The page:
- Sensitive skin. This skin type often feels tight or itchy, and experiences allergic reactions and flushing when put into contact with certain chemicals.
- Combination skin. If some parts of your face are oily while others are dry or sensitive, you have combination skin.
Now then, what to wear?
Now that you know your skin type, you can begin narrowing down your search for a facial cleanser. Armed with the knowledge that you have, for example, combination skin, you can peruse the labels of facial cleansers and dismiss all the products designed for other skin types.
For instance, if you have dry skin, you'll want to avoid products with a heavy alcohol content. If you have oily skin, you may want a cleanser with a low pH level, which will be more effective for gently washing away that oil. And if you have sensitive skin, you can swerve away from the selection of cleansers that have problematic chemicals or heavy fragrance (we'll discuss why shortly).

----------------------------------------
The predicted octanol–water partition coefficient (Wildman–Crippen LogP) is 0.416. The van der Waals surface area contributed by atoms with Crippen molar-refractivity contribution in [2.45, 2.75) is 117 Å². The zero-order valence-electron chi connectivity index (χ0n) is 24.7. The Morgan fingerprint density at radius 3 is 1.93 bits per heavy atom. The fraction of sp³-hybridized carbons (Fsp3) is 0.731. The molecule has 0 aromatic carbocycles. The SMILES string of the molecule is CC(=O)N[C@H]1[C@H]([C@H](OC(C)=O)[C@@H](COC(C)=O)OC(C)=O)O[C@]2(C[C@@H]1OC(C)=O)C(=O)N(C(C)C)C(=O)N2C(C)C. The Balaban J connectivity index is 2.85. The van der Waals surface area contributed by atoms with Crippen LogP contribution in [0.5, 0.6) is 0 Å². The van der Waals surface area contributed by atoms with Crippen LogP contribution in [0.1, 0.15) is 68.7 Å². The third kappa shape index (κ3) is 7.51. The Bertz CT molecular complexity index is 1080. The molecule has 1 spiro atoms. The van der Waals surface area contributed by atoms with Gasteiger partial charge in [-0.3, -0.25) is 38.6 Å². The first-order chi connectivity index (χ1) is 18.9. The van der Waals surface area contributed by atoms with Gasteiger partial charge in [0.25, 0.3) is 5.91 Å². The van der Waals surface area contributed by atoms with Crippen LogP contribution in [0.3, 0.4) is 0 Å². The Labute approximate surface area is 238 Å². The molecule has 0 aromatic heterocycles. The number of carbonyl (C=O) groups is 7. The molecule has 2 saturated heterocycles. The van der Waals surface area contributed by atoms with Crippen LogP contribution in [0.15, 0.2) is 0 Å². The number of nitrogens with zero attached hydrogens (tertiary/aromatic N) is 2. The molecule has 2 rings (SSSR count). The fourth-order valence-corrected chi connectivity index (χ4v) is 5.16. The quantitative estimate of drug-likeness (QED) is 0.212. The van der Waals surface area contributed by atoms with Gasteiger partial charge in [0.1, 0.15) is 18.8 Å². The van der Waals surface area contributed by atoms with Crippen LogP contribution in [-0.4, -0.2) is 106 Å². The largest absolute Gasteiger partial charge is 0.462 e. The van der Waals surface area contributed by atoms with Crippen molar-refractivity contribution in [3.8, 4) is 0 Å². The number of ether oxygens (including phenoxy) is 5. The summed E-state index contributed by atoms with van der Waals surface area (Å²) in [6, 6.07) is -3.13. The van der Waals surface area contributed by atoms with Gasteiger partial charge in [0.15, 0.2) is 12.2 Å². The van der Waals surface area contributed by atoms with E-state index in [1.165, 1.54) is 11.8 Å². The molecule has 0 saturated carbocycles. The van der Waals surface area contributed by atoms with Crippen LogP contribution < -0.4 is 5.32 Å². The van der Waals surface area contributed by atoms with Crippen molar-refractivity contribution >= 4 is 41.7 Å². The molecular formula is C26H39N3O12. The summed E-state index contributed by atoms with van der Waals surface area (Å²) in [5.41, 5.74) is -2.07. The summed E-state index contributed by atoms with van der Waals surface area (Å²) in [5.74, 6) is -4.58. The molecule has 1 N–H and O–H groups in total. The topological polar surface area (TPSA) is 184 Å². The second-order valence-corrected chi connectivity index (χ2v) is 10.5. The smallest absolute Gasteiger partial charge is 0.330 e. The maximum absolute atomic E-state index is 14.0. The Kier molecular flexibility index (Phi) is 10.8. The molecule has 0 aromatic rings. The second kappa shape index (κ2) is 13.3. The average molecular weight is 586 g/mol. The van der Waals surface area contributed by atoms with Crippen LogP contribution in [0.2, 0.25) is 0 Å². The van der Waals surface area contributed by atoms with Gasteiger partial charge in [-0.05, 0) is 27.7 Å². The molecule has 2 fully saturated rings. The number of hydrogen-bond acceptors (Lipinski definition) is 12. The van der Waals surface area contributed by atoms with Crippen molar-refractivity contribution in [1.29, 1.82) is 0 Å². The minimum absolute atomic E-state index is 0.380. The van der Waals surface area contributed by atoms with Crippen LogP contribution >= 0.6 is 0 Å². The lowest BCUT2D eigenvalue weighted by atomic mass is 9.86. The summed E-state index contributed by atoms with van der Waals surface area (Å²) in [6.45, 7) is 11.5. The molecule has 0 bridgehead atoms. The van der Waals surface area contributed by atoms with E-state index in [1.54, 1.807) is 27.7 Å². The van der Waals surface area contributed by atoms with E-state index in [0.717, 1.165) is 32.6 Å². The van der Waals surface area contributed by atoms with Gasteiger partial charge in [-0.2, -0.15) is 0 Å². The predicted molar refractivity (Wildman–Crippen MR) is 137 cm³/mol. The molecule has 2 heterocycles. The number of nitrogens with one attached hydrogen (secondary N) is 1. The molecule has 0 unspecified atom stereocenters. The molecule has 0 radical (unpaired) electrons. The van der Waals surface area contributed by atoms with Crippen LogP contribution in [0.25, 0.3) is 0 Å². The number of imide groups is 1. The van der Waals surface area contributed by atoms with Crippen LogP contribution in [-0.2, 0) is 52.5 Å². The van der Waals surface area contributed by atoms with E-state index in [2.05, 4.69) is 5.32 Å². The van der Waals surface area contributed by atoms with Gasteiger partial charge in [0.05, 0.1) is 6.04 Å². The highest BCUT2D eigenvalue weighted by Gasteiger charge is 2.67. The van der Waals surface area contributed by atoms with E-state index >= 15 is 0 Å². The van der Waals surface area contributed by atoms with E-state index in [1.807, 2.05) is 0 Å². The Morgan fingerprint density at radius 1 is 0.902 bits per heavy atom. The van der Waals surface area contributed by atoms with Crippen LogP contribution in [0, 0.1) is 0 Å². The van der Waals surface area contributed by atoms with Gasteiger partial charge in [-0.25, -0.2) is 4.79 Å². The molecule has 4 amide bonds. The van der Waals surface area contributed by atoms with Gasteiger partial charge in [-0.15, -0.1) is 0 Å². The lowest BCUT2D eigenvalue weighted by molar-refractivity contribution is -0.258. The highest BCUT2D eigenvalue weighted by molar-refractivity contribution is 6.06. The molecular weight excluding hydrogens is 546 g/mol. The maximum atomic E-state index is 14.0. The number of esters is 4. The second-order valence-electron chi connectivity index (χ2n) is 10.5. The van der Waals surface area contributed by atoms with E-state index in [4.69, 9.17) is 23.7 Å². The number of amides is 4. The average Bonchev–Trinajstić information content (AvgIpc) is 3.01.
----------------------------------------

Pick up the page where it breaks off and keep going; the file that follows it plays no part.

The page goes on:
If you wear lots of makeup or wear it daily, you'll want to explore the options for facial cleansers with an eye toward makeup removal. If you work out (or work outdoors), you'll want something that is effective at keeping your pores nice and clean, so that they don't get clogged with sweat and grime.
Spending a little time reading labels and researching product lines will pay dividends in your quest for an effective facial cleanser. Most facial cleansers advertise right up front what type of skin and situation they are best suited for.
There's no reason why you should have to pause your perusal of facial cleansers just to save the world, as we'll next find out.
If you have too much time on your hands, turn over a packaged facial cleanser and read the list of ingredients. Often, most items on that list will sound completely unfamiliar to you. Of course, the same holds true with soft drinks and just about everything else we consume on a daily basis. So what's there to worry about?